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Championship Century: 100 Years of Heroes
During a century bursting with record shattering achievements in all forms of human endeavor, this moment stood out: On May 6, 1954, a 25-year-old English medical student named Roger Bannister ran a mile in 3 minutes 59.4 seconds. This "tall, pale-skinned explorer of human exhaustion," as the first issue of Sports Illustrated described him, had crashed through one of the most formidable barriers n sports: the four-minute mile.
Bannister's feat, an ultimate test of courage, will, and ability, inspired athletes everywhere, but especially in the United States. Here, in the second half of the 20th century, sports of all kinds began to assume an importance unparalleled even in ancient Greece. Sports helped spur social change, providing unprecedented opportunity for heretofore excluded groups-women and African Americans like tennis champion Arther Ashe, the first black man to win a major singles title. At the same time, television transformed sports into entertainment for the masses, allowing even couch potatoes to participate, albeit vicariously, in their favorite pastimes. Sports above all became big business, spawning myriad millionaires, including many of the players themselves.
The man voted outstanding male athlete of the century's first 50 years was born too early to share in the wealth. Native American Jim Thorpe led the tiny Carlisle Indian School to victory over such collegiate football powers of his day as Harvard. Later he became America's first pro-football star. He also played six years of Major League Baseball. But his most astonishing performance came during the 1912 Olympics in Stockholm, where he won both the decathlon and the pentathlon.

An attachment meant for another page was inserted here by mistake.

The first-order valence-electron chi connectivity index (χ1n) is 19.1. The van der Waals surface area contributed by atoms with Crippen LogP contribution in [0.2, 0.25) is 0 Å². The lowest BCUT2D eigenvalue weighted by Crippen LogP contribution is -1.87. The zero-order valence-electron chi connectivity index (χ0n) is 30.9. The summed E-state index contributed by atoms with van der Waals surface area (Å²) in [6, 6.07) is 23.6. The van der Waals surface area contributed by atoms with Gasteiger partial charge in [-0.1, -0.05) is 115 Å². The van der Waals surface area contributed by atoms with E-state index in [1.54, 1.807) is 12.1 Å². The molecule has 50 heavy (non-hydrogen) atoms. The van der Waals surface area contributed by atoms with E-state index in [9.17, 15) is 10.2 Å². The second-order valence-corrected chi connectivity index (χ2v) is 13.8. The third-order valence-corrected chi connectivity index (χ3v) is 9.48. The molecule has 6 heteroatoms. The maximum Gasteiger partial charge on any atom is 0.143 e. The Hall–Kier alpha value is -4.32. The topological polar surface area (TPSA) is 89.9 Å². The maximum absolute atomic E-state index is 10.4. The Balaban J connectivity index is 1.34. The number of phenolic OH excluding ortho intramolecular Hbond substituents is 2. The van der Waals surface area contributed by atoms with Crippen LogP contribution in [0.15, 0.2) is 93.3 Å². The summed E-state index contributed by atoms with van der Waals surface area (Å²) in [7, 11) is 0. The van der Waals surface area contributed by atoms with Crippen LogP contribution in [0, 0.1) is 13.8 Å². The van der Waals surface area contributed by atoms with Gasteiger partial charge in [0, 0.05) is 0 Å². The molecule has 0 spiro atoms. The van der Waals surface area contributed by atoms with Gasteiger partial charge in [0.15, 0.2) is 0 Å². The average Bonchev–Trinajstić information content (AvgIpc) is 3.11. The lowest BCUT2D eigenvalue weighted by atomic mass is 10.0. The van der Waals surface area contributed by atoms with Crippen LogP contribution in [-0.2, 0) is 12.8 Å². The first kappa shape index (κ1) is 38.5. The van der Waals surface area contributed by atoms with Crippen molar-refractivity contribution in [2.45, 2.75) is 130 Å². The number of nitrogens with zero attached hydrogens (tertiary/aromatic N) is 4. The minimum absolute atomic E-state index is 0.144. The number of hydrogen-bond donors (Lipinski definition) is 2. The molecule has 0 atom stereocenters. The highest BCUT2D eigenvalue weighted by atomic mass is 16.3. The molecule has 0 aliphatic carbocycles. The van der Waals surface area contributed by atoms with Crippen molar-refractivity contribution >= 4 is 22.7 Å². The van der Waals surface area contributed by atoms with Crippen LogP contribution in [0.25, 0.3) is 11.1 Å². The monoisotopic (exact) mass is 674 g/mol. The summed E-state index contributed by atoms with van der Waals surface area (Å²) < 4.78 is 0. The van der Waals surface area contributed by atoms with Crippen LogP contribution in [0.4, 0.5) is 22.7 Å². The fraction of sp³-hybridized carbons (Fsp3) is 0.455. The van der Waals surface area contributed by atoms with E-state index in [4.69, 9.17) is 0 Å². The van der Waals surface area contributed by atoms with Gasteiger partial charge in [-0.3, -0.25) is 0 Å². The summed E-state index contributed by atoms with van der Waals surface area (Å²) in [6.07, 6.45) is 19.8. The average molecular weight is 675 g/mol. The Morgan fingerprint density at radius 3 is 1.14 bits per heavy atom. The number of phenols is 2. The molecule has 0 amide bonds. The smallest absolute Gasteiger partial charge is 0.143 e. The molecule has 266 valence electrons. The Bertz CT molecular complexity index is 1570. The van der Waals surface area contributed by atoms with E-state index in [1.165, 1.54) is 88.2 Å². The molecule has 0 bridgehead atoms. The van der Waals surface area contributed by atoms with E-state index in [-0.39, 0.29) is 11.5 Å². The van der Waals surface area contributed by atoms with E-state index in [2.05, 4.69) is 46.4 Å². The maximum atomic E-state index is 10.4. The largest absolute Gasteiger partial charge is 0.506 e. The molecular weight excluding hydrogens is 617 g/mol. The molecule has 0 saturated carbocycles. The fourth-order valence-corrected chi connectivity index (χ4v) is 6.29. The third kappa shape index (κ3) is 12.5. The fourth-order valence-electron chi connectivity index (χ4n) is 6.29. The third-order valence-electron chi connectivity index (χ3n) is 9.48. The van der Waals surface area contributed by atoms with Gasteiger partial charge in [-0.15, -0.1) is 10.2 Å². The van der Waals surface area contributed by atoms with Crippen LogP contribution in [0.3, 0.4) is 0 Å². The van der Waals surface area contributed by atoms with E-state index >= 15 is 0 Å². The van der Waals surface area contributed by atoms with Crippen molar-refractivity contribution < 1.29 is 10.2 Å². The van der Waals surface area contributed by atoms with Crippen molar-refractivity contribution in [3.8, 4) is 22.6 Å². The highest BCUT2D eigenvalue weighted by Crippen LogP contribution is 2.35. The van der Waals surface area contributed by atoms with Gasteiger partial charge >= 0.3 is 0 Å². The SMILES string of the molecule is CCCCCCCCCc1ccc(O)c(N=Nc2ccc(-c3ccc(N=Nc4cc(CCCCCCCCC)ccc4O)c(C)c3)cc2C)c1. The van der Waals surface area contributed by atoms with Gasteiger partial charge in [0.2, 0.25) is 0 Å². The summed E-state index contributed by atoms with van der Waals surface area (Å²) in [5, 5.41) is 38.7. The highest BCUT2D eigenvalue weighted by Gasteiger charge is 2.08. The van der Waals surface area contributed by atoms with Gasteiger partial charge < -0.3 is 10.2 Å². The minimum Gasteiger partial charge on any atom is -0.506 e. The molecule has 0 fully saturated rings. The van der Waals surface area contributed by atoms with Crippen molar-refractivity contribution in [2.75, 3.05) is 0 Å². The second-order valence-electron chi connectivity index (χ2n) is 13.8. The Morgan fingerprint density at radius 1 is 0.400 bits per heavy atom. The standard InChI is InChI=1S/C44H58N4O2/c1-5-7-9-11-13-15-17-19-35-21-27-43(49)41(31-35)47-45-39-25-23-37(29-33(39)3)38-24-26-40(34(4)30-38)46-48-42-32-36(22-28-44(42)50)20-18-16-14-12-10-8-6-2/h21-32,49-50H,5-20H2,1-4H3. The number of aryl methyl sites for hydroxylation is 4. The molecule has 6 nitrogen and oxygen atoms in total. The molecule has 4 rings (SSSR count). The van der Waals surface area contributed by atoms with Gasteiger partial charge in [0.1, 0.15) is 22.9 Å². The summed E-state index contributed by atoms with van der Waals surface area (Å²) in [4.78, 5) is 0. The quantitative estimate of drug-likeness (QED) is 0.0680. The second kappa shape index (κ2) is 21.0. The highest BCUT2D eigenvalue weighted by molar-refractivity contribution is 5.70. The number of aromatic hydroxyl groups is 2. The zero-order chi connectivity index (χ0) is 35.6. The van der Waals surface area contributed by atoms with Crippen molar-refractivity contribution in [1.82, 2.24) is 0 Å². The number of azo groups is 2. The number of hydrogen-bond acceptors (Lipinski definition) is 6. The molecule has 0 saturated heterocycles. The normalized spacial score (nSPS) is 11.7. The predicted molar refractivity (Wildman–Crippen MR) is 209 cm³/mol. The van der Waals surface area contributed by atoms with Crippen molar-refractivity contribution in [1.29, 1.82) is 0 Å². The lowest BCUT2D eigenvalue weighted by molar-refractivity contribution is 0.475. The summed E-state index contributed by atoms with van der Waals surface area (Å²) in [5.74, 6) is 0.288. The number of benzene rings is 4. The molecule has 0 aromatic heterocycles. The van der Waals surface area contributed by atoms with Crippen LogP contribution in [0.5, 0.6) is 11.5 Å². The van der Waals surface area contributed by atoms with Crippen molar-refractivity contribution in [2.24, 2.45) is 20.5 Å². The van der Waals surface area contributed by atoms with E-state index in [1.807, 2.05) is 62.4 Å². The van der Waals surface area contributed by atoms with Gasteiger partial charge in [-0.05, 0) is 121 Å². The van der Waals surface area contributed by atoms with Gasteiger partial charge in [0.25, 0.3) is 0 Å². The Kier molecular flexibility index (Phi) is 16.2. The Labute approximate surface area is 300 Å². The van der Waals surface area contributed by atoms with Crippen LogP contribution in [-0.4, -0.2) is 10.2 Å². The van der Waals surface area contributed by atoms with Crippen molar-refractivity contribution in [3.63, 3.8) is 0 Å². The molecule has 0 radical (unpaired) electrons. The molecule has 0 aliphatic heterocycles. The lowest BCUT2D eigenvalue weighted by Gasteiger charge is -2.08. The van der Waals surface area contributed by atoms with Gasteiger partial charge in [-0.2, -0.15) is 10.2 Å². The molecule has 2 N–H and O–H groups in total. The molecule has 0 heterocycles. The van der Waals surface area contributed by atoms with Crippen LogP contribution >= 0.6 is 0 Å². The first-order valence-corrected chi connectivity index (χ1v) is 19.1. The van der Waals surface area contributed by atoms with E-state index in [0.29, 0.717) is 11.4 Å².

The titles earned him worldwide admiration and the praise of royalty. "Sir, you are the world's greatest athlete," Sweden's King Gustav told him. "Thanks, King," was Thorpe's snappy comeback. But then a newspaper revealed that Thorpe had violated the stringent and unforgiving requirements then in effect for holding amateur status. For a scarce few dollars a week he had spent two summers pitching and playing first base in a minor league in North Carolina. The practice was common among collegians, who usually eluded detection by using assumed names, but the na�ve Thorpe took no such precautions. He was compelled to give back his Olympic gold medals, and his name was erased from the record books. The pain of the loss never left him; neither medals nor records would be restored until 1982, nearly three decades after he died in poverty.